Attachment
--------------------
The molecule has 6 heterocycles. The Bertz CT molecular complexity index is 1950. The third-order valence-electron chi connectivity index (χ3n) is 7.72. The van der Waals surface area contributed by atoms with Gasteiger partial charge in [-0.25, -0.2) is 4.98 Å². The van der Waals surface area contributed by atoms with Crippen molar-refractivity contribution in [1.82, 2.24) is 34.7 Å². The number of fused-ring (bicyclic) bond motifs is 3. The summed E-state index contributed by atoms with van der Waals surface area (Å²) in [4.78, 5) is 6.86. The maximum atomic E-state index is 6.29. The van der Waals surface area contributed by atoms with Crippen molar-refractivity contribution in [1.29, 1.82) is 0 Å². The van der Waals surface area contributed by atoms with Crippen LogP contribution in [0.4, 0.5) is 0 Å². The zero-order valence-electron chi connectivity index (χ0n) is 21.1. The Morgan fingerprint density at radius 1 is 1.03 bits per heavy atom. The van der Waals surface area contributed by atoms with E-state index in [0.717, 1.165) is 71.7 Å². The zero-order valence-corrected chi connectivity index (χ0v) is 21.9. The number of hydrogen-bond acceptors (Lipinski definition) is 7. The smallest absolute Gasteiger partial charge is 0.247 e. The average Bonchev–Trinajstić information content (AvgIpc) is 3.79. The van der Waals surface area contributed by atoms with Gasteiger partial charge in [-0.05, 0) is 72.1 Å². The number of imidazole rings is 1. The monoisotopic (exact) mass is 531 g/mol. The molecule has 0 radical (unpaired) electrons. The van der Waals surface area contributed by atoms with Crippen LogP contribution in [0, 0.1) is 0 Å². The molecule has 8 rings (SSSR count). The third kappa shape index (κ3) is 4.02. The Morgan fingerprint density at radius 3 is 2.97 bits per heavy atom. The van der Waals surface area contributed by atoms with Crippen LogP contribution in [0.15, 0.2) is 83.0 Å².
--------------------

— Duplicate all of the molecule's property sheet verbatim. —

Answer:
The molecule has 6 heterocycles. The Bertz CT molecular complexity index is 1950. The third-order valence-electron chi connectivity index (χ3n) is 7.72. The van der Waals surface area contributed by atoms with Gasteiger partial charge in [-0.25, -0.2) is 4.98 Å². The van der Waals surface area contributed by atoms with Crippen molar-refractivity contribution in [1.82, 2.24) is 34.7 Å². The number of fused-ring (bicyclic) bond motifs is 3. The summed E-state index contributed by atoms with van der Waals surface area (Å²) in [4.78, 5) is 6.86. The maximum atomic E-state index is 6.29. The van der Waals surface area contributed by atoms with Crippen molar-refractivity contribution in [1.29, 1.82) is 0 Å². The van der Waals surface area contributed by atoms with Crippen LogP contribution in [0.4, 0.5) is 0 Å². The zero-order valence-electron chi connectivity index (χ0n) is 21.1. The Morgan fingerprint density at radius 1 is 1.03 bits per heavy atom. The van der Waals surface area contributed by atoms with E-state index in [0.717, 1.165) is 71.7 Å². The zero-order valence-corrected chi connectivity index (χ0v) is 21.9. The number of hydrogen-bond acceptors (Lipinski definition) is 7. The smallest absolute Gasteiger partial charge is 0.247 e. The average Bonchev–Trinajstić information content (AvgIpc) is 3.79. The van der Waals surface area contributed by atoms with Gasteiger partial charge in [-0.05, 0) is 72.1 Å². The number of imidazole rings is 1. The monoisotopic (exact) mass is 531 g/mol. The molecule has 0 radical (unpaired) electrons. The van der Waals surface area contributed by atoms with Crippen LogP contribution in [0, 0.1) is 0 Å². The molecule has 8 rings (SSSR count). The third kappa shape index (κ3) is 4.02. The Morgan fingerprint density at radius 3 is 2.97 bits per heavy atom. The van der Waals surface area contributed by atoms with Crippen LogP contribution in [0.15, 0.2) is 83.0 Å².